China H-Share Rally Falters as Inflation Fuels Liquidity Concern

  • PBOC has more reason to keep monetary policy from easing: KGI
  • Sinopharm, energy companies among measure’s leading decliners

China's CPI and PPI Inflation Rising

A rally by Chinese stocks in Hong Kong is running out of steam as technical indicators suggest gains are overheated and faster inflation increases concern about tighter monetary policy.

The Hang Seng China Enterprises Index fell less than 0.1 percent to 10,254.44 at the close after six days of gains. Sinopharm Group Co. was the leading decliner, dropping 2.8 percent, while petroleum shares also retreated. China Communications Construction Co. led gains, rising 1.6 percent to its highest price since November 2015.

The H-share gauge is Asia’s best performer this year, climbing some 9 percent, as improving earnings and signs of faster growth lured inflows. That propelled the gauge’s 14-day relative strength index to 75 on Monday, above the 70 level that signals to some traders shares are due to fall. China’s factory gate prices increased the most since 2011 last month, while consumer prices rose 2.5 percent, data showed Tuesday.

"The market is already overbought," said Ben Kwong, an executive director at KGI Asia Ltd. in Hong Kong. "CPI was higher than expected so that will provide another rationale for the central bank to keep its monetary policy from easing."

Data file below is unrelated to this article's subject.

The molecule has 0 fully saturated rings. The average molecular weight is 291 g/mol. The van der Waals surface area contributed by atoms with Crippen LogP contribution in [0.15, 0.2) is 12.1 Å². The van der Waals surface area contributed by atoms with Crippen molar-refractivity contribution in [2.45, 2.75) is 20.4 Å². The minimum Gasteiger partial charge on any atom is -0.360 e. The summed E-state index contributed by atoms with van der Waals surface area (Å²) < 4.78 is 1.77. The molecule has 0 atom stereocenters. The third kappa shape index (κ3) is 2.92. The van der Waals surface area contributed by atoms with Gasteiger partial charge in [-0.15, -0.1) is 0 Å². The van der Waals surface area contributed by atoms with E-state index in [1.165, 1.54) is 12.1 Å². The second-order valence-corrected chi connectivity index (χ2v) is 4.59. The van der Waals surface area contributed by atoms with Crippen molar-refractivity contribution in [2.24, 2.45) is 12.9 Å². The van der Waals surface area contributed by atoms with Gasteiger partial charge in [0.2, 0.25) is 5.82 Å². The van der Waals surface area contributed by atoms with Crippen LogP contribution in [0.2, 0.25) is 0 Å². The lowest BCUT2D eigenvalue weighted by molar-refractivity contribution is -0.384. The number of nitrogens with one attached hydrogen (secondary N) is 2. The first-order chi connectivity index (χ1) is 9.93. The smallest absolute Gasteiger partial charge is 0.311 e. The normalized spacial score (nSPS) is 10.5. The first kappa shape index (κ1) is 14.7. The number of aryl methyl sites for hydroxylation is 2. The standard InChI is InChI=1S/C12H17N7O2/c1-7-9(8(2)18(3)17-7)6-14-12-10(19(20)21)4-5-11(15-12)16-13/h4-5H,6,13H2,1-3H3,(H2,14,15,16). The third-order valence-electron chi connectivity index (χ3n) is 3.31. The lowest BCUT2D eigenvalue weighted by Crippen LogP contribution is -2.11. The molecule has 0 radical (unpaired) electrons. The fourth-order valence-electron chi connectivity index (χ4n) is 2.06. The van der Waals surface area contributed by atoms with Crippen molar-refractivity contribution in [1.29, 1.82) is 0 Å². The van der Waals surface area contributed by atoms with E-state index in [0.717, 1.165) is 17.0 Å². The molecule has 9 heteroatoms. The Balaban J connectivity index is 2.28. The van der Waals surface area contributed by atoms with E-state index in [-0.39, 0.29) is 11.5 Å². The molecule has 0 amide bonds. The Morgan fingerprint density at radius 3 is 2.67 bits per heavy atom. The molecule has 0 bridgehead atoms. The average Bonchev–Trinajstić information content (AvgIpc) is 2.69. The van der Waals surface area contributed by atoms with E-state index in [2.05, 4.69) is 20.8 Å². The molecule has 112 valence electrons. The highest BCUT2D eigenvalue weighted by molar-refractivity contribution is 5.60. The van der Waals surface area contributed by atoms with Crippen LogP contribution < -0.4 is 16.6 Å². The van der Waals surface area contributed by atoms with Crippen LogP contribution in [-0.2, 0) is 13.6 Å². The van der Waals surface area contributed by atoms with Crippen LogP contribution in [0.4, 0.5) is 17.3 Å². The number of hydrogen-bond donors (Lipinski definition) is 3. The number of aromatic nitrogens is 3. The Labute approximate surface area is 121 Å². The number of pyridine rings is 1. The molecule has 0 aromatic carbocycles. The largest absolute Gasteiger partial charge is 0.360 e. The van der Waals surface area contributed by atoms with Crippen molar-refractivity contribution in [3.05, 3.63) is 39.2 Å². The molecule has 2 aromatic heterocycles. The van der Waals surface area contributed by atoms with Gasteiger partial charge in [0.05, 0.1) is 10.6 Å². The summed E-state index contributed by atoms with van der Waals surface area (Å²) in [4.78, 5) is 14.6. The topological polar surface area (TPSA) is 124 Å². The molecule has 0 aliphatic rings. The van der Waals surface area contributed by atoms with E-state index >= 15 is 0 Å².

The Hang Seng Index closed little changed near its highest level since October. The Shanghai Composite Index was also little changed.

The People’s Bank of China has been tightening the screws on corporate leverage. With indicators from manufacturing to producer prices signaling an economic revival, the central bank has boosted the interest rates on its Medium-term Lending Facility, used by banks, and reverse-repurchase agreements.

  • Galaxy Entertainment Group Ltd. jumped 6.9%, the most since Sept. 1, to lead gains on the Hang Seng Index, while Sands China Ltd. climbed 4.9%. Gross gaming revenue in Macau may grow between 9% and 10.6% year-on-year in February, Sanford C. Bernstein & Co. analysts including Vitaly Umansky wrote in a note, citing their own data
  • Television Broadcasts Ltd. surged 9.2% as it resumed trading in Hong Kong. The city’s dominant free-to-air TV broadcaster sweetened the terms of its share buyback offer after it received an unsolicited bid for 29.9 percent of the company from TLG Movie & Entertainment Group
  • Brightoil Petroleum (Holdings) Ltd. rose 2.1% after saying it expects six-month profit to increase from a year earlier
  • Maanshan Iron & Steel Co. jumped 4.5% in Shanghai to its highest price since November 2015, Angang Steel Co. climbed 3.1% in Shenzhen. Iron ore futures in China rose to their highest close since July 2014 on Monday
(A previous version of this story stated an incorrect level for the H-share index.)
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